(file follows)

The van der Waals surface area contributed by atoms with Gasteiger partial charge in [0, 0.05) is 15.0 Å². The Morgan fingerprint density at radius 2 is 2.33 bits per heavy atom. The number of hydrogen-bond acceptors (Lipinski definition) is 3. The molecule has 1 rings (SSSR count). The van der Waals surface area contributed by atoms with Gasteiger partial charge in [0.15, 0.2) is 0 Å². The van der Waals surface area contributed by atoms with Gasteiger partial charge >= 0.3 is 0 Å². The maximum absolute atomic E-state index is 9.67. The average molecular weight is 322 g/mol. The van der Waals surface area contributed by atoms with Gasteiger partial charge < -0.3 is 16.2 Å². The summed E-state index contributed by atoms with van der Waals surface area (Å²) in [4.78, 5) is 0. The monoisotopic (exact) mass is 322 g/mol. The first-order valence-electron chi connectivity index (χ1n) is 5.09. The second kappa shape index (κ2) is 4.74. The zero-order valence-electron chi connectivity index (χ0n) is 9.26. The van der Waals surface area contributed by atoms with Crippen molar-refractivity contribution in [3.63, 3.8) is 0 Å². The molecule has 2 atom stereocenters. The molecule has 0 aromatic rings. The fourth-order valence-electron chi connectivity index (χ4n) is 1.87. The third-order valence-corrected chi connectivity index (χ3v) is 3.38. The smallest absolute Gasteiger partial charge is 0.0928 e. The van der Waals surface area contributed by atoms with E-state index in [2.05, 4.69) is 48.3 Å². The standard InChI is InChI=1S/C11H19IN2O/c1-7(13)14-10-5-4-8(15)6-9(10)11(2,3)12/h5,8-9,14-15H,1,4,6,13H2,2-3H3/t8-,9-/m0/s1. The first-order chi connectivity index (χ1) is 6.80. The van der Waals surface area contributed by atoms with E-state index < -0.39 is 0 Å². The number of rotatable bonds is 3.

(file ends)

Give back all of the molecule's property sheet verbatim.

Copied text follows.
The van der Waals surface area contributed by atoms with Gasteiger partial charge in [0, 0.05) is 15.0 Å². The Morgan fingerprint density at radius 2 is 2.33 bits per heavy atom. The number of hydrogen-bond acceptors (Lipinski definition) is 3. The molecule has 1 rings (SSSR count). The van der Waals surface area contributed by atoms with Gasteiger partial charge in [0.15, 0.2) is 0 Å². The van der Waals surface area contributed by atoms with Gasteiger partial charge >= 0.3 is 0 Å². The maximum absolute atomic E-state index is 9.67. The average molecular weight is 322 g/mol. The van der Waals surface area contributed by atoms with Gasteiger partial charge < -0.3 is 16.2 Å². The summed E-state index contributed by atoms with van der Waals surface area (Å²) in [4.78, 5) is 0. The monoisotopic (exact) mass is 322 g/mol. The first-order valence-electron chi connectivity index (χ1n) is 5.09. The second kappa shape index (κ2) is 4.74. The zero-order valence-electron chi connectivity index (χ0n) is 9.26. The van der Waals surface area contributed by atoms with Crippen molar-refractivity contribution in [3.63, 3.8) is 0 Å². The molecule has 2 atom stereocenters. The molecule has 0 aromatic rings. The fourth-order valence-electron chi connectivity index (χ4n) is 1.87. The third-order valence-corrected chi connectivity index (χ3v) is 3.38. The smallest absolute Gasteiger partial charge is 0.0928 e. The van der Waals surface area contributed by atoms with E-state index in [2.05, 4.69) is 48.3 Å². The standard InChI is InChI=1S/C11H19IN2O/c1-7(13)14-10-5-4-8(15)6-9(10)11(2,3)12/h5,8-9,14-15H,1,4,6,13H2,2-3H3/t8-,9-/m0/s1. The first-order chi connectivity index (χ1) is 6.80. The van der Waals surface area contributed by atoms with E-state index < -0.39 is 0 Å². The number of rotatable bonds is 3.